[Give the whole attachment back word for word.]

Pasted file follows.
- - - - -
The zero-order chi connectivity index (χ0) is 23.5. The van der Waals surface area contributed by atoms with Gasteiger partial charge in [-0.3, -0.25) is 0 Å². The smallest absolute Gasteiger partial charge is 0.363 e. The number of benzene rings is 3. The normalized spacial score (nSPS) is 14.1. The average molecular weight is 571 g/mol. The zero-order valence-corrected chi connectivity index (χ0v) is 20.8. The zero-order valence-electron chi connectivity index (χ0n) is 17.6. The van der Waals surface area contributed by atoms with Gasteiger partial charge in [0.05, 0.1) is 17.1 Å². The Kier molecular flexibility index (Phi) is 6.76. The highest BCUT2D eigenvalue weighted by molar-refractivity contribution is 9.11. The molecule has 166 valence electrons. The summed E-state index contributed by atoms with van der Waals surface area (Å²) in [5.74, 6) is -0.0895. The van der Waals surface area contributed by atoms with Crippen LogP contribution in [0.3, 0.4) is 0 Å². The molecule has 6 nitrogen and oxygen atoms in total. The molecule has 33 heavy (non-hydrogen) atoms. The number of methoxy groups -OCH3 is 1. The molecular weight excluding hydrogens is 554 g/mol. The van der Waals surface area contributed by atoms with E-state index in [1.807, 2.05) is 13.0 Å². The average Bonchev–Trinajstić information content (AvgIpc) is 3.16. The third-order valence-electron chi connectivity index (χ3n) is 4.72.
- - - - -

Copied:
The zero-order chi connectivity index (χ0) is 23.5. The van der Waals surface area contributed by atoms with Gasteiger partial charge in [-0.3, -0.25) is 0 Å². The smallest absolute Gasteiger partial charge is 0.363 e. The number of benzene rings is 3. The normalized spacial score (nSPS) is 14.1. The average molecular weight is 571 g/mol. The zero-order valence-corrected chi connectivity index (χ0v) is 20.8. The zero-order valence-electron chi connectivity index (χ0n) is 17.6. The van der Waals surface area contributed by atoms with Gasteiger partial charge in [0.05, 0.1) is 17.1 Å². The Kier molecular flexibility index (Phi) is 6.76. The highest BCUT2D eigenvalue weighted by molar-refractivity contribution is 9.11. The molecule has 166 valence electrons. The summed E-state index contributed by atoms with van der Waals surface area (Å²) in [5.74, 6) is -0.0895. The van der Waals surface area contributed by atoms with Crippen LogP contribution in [0.3, 0.4) is 0 Å². The molecule has 6 nitrogen and oxygen atoms in total. The molecule has 33 heavy (non-hydrogen) atoms. The number of methoxy groups -OCH3 is 1. The molecular weight excluding hydrogens is 554 g/mol. The van der Waals surface area contributed by atoms with E-state index in [1.807, 2.05) is 13.0 Å². The average Bonchev–Trinajstić information content (AvgIpc) is 3.16. The third-order valence-electron chi connectivity index (χ3n) is 4.72.